Hundreds of women will be urged to take up technology careers this week. Deputy Business Editor Greg Wright spoke to Deb Hetherington. a networker on a mission.
IN the virtual age, the best connections are still made face to face.
Deb Hetherington and Sarah Tulip are ambassadors for the growing number of female technology leaders who are heading to Yorkshire.
There has never been a better time to work in Yorkshire’s digital sector, with Channel 4 soon to establish a base in the heart of Leeds, and the city’s digital festival attracting some of the biggest names to the region.
The one thing that seemed to be lacking was an event that encouraged more women to take up jobs in the digital sector. It’s a sobering fact that only 17 per cent of technology sector employees are women.
If the tech sector is to grow, it must tackle this gender imbalance head on. Ms Tulip, from Software Cloud, and Ms Hetherington, from Leeds Beckett University, are not the type of people to run away from such a challenge.
“Sarah and I are prolific networkers and we kept bumping into each other an awful lot,’’ said Ms Hetherington.
“We thought we could create something where we brought all the people together and absolutely screamed about what we do.”
They have created Women in Leeds Digital (WiLD), a conference which has to quote, Ms Hetherington “connected the city’s three universities, three colleges, a range of the region’s sixth forms, the council, the not for profits sector, global brands and start-ups to build a 54-speaker extravaganza”.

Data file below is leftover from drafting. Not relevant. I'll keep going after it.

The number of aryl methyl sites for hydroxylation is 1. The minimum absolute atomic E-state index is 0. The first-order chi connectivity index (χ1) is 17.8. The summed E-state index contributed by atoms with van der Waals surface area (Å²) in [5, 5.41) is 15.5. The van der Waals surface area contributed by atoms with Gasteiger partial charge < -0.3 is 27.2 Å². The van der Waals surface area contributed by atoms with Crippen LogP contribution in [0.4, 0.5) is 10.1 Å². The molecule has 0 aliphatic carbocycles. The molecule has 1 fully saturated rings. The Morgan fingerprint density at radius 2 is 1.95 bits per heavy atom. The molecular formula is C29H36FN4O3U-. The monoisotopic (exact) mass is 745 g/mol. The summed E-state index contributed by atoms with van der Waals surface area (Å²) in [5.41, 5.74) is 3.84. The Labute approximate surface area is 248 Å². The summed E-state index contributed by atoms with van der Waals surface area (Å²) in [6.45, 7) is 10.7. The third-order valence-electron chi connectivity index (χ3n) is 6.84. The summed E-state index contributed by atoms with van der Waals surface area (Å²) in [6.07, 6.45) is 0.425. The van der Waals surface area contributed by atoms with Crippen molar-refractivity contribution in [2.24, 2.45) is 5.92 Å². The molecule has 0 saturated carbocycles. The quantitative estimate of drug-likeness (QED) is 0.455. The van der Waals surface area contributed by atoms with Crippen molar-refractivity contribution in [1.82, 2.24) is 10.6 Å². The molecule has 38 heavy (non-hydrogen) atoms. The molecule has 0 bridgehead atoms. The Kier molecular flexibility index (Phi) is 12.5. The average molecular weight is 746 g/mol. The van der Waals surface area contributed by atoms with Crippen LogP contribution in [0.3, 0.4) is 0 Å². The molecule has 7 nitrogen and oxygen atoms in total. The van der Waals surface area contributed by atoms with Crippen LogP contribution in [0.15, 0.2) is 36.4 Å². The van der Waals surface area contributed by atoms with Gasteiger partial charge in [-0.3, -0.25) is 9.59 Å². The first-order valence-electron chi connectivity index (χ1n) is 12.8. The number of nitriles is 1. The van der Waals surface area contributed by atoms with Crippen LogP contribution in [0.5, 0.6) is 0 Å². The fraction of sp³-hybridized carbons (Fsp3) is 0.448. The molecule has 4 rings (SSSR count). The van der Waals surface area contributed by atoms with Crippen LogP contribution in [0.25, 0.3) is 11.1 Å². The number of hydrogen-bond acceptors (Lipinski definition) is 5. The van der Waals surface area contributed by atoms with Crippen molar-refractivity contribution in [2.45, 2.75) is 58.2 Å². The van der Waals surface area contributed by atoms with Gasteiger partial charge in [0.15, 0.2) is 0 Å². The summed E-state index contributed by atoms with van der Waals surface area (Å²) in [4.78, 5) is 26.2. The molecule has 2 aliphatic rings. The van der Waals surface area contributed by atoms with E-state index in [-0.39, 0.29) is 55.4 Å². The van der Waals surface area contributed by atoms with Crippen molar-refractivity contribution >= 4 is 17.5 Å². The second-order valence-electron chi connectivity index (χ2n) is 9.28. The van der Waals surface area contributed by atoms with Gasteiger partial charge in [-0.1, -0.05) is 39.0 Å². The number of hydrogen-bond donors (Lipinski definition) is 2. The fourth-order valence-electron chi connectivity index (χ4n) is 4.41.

The event - www.womeninleedsdigital.com - takes place on May 2 at the new Leeds University innovation building Nexus. Five hundred delegates have signed up to attend the inaugural WiLD event, which will feature talks from representatives from Sky, Microsoft. NHS Digital, Leeds City Council, TEN10 and The Data Shed.
Ms Hetherington said: “We saw a need to bridge the gap between education and industry for our female students, while simultaneously providing a platform to shout about all the amazing things our female industry leaders are doing.
“After reaching out to decision makers and stakeholders from across Leeds, we were overwhelmed with the support and encouragement we received.”
Participants at WiLD will have the chance to play with the latest technology and enjoy direct access to recruiters and universities.
The morning session will focus on those in education or at an early stage in their careers. It will highlight the range of opportunities within the digital sector in the region.
The afternoon session is aimed at those already in the sector. WiLD wants to build a stronger community and learn from female role models within existing networks. Some of the talks will be aimed at women looking to return to work.
The afternoon session includes a talk about finding “your gang” where representatives from six of the female network groups in Leeds will encourage the audience to join them.
“The word ‘tech’ is somewhat scary,’’ said Ms Hetherington. “People think it’s about a geek sitting in a back room somewhere.